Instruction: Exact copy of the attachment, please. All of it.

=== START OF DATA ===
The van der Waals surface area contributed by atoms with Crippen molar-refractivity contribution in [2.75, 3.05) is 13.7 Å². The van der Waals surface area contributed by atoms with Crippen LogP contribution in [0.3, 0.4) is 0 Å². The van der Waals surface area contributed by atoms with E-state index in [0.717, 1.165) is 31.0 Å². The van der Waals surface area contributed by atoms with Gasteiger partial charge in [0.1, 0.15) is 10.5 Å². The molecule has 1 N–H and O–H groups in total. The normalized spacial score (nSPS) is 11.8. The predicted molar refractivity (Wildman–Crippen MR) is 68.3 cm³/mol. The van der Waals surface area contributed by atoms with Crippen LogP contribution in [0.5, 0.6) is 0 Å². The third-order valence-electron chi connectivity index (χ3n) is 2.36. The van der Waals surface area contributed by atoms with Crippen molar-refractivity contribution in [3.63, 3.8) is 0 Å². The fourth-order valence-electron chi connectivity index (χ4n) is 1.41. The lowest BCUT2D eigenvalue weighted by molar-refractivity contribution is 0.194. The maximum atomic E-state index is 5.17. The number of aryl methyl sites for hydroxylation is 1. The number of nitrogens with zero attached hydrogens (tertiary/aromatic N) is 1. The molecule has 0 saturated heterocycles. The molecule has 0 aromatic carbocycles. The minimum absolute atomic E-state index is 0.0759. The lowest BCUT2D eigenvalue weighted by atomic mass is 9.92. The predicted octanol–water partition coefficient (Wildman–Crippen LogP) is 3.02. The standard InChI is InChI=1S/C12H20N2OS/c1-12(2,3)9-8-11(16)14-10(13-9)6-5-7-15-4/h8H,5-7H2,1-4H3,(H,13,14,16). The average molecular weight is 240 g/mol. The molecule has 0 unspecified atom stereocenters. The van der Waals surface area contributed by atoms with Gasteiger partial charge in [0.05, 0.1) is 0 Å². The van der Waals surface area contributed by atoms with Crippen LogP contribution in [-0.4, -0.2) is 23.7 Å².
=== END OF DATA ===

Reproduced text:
The van der Waals surface area contributed by atoms with Crippen molar-refractivity contribution in [2.75, 3.05) is 13.7 Å². The van der Waals surface area contributed by atoms with Crippen LogP contribution in [0.3, 0.4) is 0 Å². The van der Waals surface area contributed by atoms with E-state index in [0.717, 1.165) is 31.0 Å². The van der Waals surface area contributed by atoms with Gasteiger partial charge in [0.1, 0.15) is 10.5 Å². The molecule has 1 N–H and O–H groups in total. The normalized spacial score (nSPS) is 11.8. The predicted molar refractivity (Wildman–Crippen MR) is 68.3 cm³/mol. The van der Waals surface area contributed by atoms with Crippen LogP contribution in [0.5, 0.6) is 0 Å². The third-order valence-electron chi connectivity index (χ3n) is 2.36. The van der Waals surface area contributed by atoms with Crippen molar-refractivity contribution in [3.63, 3.8) is 0 Å². The fourth-order valence-electron chi connectivity index (χ4n) is 1.41. The lowest BCUT2D eigenvalue weighted by molar-refractivity contribution is 0.194. The maximum atomic E-state index is 5.17. The number of aryl methyl sites for hydroxylation is 1. The number of nitrogens with zero attached hydrogens (tertiary/aromatic N) is 1. The molecule has 0 saturated heterocycles. The molecule has 0 aromatic carbocycles. The minimum absolute atomic E-state index is 0.0759. The lowest BCUT2D eigenvalue weighted by atomic mass is 9.92. The predicted octanol–water partition coefficient (Wildman–Crippen LogP) is 3.02. The standard InChI is InChI=1S/C12H20N2OS/c1-12(2,3)9-8-11(16)14-10(13-9)6-5-7-15-4/h8H,5-7H2,1-4H3,(H,13,14,16). The average molecular weight is 240 g/mol. The molecule has 0 unspecified atom stereocenters. The van der Waals surface area contributed by atoms with Gasteiger partial charge in [0.05, 0.1) is 0 Å². The van der Waals surface area contributed by atoms with Crippen LogP contribution in [-0.4, -0.2) is 23.7 Å².